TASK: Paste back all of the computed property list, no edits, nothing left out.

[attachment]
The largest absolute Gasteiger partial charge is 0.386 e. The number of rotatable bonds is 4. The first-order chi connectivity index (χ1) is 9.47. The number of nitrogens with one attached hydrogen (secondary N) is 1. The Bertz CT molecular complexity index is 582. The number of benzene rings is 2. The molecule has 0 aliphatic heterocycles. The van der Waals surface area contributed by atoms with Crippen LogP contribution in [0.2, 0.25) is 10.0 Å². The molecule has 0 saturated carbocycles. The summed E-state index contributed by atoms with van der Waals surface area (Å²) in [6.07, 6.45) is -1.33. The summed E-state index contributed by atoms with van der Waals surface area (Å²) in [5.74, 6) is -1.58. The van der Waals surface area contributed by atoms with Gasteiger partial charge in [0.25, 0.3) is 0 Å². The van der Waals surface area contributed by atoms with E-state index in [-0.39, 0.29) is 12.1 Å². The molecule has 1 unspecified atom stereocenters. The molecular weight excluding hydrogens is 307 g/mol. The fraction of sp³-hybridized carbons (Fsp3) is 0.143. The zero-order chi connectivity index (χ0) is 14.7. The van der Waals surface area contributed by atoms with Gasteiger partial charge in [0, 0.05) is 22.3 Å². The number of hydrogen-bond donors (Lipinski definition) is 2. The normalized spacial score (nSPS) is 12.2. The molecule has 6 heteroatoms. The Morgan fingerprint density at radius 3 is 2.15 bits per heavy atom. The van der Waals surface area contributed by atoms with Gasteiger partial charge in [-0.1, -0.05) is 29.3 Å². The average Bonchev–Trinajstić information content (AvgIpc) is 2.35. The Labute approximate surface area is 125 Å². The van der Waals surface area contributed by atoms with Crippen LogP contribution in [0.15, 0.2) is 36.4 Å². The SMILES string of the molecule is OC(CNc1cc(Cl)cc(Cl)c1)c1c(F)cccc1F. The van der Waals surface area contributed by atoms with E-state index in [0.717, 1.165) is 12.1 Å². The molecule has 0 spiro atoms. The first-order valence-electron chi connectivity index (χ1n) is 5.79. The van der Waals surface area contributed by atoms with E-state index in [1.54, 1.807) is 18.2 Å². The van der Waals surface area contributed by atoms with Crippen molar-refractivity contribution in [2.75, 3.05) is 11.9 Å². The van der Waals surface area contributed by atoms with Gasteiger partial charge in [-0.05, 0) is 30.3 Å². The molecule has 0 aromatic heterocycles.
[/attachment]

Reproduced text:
The largest absolute Gasteiger partial charge is 0.386 e. The number of rotatable bonds is 4. The first-order chi connectivity index (χ1) is 9.47. The number of nitrogens with one attached hydrogen (secondary N) is 1. The Bertz CT molecular complexity index is 582. The number of benzene rings is 2. The molecule has 0 aliphatic heterocycles. The van der Waals surface area contributed by atoms with Crippen LogP contribution in [0.2, 0.25) is 10.0 Å². The molecule has 0 saturated carbocycles. The summed E-state index contributed by atoms with van der Waals surface area (Å²) in [6.07, 6.45) is -1.33. The summed E-state index contributed by atoms with van der Waals surface area (Å²) in [5.74, 6) is -1.58. The van der Waals surface area contributed by atoms with Gasteiger partial charge in [0.25, 0.3) is 0 Å². The van der Waals surface area contributed by atoms with E-state index in [-0.39, 0.29) is 12.1 Å². The molecule has 1 unspecified atom stereocenters. The molecular weight excluding hydrogens is 307 g/mol. The fraction of sp³-hybridized carbons (Fsp3) is 0.143. The zero-order chi connectivity index (χ0) is 14.7. The van der Waals surface area contributed by atoms with Gasteiger partial charge in [0, 0.05) is 22.3 Å². The number of hydrogen-bond donors (Lipinski definition) is 2. The normalized spacial score (nSPS) is 12.2. The molecule has 6 heteroatoms. The Morgan fingerprint density at radius 3 is 2.15 bits per heavy atom. The van der Waals surface area contributed by atoms with Gasteiger partial charge in [-0.1, -0.05) is 29.3 Å². The average Bonchev–Trinajstić information content (AvgIpc) is 2.35. The Labute approximate surface area is 125 Å². The van der Waals surface area contributed by atoms with Crippen LogP contribution in [0.15, 0.2) is 36.4 Å². The SMILES string of the molecule is OC(CNc1cc(Cl)cc(Cl)c1)c1c(F)cccc1F. The van der Waals surface area contributed by atoms with E-state index in [0.717, 1.165) is 12.1 Å². The molecule has 0 spiro atoms. The first-order valence-electron chi connectivity index (χ1n) is 5.79. The van der Waals surface area contributed by atoms with E-state index in [1.54, 1.807) is 18.2 Å². The van der Waals surface area contributed by atoms with Crippen molar-refractivity contribution in [2.75, 3.05) is 11.9 Å². The van der Waals surface area contributed by atoms with Gasteiger partial charge in [-0.05, 0) is 30.3 Å². The molecule has 0 aromatic heterocycles.